Monster Hunter World: Iceborne Makes Mounting Monsters Supremely Satisfying

(Image credit: Capcom)

SEATTLE – If you’ve played a Monster Hunter game before, you should have a good idea how the formula goes. Accept a quest, track a monster, engage in a knock-down, drag-out battle with a gigantic horrific beast, strip it for parts, create some new gear and then do it all over again. Now, the Monster Hunter World: Iceborne expansion will bring a whole new region to explore in Monster Hunter World, as well as a new mechanic: mounting the monsters and hacking away at them from the top.

I went hands-on with Monster Hunter World: Iceborne at PAX West 2019, and while the new mechanics require some precision to use properly, they can be immensely satisfying. The game’s new icy environs are gorgeous, and introduce some clever terrain effects, while the creatures themselves are suitably massive, and can create some fascinating emergent gameplay when you encounter more than one at a time.

Mounting monsters

My demo began in a small camp, where I teamed up with three other adventurers in order to slay a creature known as a banbaro. Here, I had an opportunity to check my inventory, as well as select the type of weapon I wanted to use for the quest. There were plenty of options, including a standard sword and shield and a quick set of twin blades. But I eventually opted for a heavy greatsword: slow and ponderous, but easy to create combos and dish out lots of damage.

From there, we started tracking the banbaro through the snowy woods. The first thing I noticed was that the mountainous environment wasn’t just for show; weather and terrain can make or break a hunt. Deep snowdrifts impede movement and make sprinting impossible; hot springs can keep you warm and restore your health; hot drinks in your inventory up your body temperature and make it easier to move and fight.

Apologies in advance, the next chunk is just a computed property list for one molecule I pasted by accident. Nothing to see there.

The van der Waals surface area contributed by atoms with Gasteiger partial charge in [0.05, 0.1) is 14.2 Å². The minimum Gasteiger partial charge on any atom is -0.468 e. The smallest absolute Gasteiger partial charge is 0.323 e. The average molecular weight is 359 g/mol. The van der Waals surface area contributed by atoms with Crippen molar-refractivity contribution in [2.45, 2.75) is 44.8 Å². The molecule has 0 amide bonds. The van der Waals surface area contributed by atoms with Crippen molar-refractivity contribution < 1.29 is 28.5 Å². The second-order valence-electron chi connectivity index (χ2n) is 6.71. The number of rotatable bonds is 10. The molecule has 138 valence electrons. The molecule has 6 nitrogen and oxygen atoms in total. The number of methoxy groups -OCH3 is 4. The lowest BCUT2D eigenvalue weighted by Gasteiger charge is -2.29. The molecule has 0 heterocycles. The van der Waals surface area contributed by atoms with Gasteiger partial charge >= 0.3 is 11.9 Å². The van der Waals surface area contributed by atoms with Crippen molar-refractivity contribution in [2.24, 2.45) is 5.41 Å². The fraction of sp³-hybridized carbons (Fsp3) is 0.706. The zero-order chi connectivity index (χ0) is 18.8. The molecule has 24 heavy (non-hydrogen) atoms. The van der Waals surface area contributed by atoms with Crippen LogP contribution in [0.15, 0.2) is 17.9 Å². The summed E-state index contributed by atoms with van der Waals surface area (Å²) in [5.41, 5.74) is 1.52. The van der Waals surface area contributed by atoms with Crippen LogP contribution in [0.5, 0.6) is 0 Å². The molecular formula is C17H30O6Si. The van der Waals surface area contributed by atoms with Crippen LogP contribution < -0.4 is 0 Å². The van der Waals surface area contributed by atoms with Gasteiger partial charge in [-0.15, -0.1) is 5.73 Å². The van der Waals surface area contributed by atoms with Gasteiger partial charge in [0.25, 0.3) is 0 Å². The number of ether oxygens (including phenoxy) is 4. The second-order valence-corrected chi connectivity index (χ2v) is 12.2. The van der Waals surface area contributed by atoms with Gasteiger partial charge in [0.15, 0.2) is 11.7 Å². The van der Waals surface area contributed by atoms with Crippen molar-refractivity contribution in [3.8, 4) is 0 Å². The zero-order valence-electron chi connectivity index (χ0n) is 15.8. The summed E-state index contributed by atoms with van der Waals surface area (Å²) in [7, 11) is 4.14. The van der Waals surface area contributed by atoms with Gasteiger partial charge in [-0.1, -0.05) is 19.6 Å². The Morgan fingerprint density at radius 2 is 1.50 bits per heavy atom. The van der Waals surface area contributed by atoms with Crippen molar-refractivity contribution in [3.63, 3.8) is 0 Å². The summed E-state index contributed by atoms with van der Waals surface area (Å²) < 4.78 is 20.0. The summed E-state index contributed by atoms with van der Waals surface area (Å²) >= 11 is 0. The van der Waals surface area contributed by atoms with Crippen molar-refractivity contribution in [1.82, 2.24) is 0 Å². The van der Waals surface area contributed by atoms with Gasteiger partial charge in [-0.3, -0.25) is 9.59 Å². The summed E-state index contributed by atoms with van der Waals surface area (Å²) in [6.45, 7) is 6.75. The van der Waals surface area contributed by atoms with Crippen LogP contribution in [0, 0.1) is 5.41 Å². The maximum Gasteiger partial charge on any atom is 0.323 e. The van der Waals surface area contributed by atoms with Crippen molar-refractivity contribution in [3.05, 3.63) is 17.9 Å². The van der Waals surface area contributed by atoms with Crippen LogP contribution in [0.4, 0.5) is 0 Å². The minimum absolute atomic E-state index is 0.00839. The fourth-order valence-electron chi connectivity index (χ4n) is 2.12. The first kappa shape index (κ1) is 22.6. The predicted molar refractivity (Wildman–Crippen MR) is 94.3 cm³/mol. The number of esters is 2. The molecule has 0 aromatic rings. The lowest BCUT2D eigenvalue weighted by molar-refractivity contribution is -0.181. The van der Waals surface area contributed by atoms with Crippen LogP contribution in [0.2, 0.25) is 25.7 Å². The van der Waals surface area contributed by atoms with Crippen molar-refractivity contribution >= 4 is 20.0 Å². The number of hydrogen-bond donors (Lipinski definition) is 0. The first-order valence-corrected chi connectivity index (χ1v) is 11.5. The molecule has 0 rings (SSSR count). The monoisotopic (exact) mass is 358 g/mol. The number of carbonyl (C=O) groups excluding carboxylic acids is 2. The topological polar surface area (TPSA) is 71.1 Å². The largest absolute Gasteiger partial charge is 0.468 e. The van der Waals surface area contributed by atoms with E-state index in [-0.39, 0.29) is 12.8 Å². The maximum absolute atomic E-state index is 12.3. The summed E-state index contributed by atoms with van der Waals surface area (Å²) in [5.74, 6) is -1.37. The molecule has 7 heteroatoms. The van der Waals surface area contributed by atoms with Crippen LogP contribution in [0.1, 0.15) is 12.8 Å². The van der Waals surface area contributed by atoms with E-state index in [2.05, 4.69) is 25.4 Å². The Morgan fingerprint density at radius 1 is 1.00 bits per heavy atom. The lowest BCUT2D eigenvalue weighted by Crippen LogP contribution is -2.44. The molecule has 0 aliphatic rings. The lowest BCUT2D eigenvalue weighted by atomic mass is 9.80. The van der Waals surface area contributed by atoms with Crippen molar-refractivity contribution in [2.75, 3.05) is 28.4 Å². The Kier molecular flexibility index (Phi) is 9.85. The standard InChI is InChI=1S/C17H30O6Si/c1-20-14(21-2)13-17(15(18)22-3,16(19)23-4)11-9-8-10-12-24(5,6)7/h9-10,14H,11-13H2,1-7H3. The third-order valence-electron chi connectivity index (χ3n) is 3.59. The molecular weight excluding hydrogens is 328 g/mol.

(Image credit: Capcom)

The snow also makes it relatively easy to track your prey, especially with the help of tiny insects called scoutflies, which create glowing clouds above monster footprints. Once you track enough footprints and other signs of monster activity, you’ll start to narrow down where the monster could be hiding. All that’s left at that point is to bring it down.

All four of us spread out to find footprints, then tracked the monster to a small overlook at the edge of a snow-covered meadow. We set up traps and lured the banbaro toward us, then the fight was on. The creature, which resembled a cross between a reindeer and a dinosaur, pummeled us with its antlers and stomped us with its feet, while we attacked different parts of its body and hit it for extra damage whenever it fell down.

The new mechanics feel satisfying, and the new monsters are fun to fight.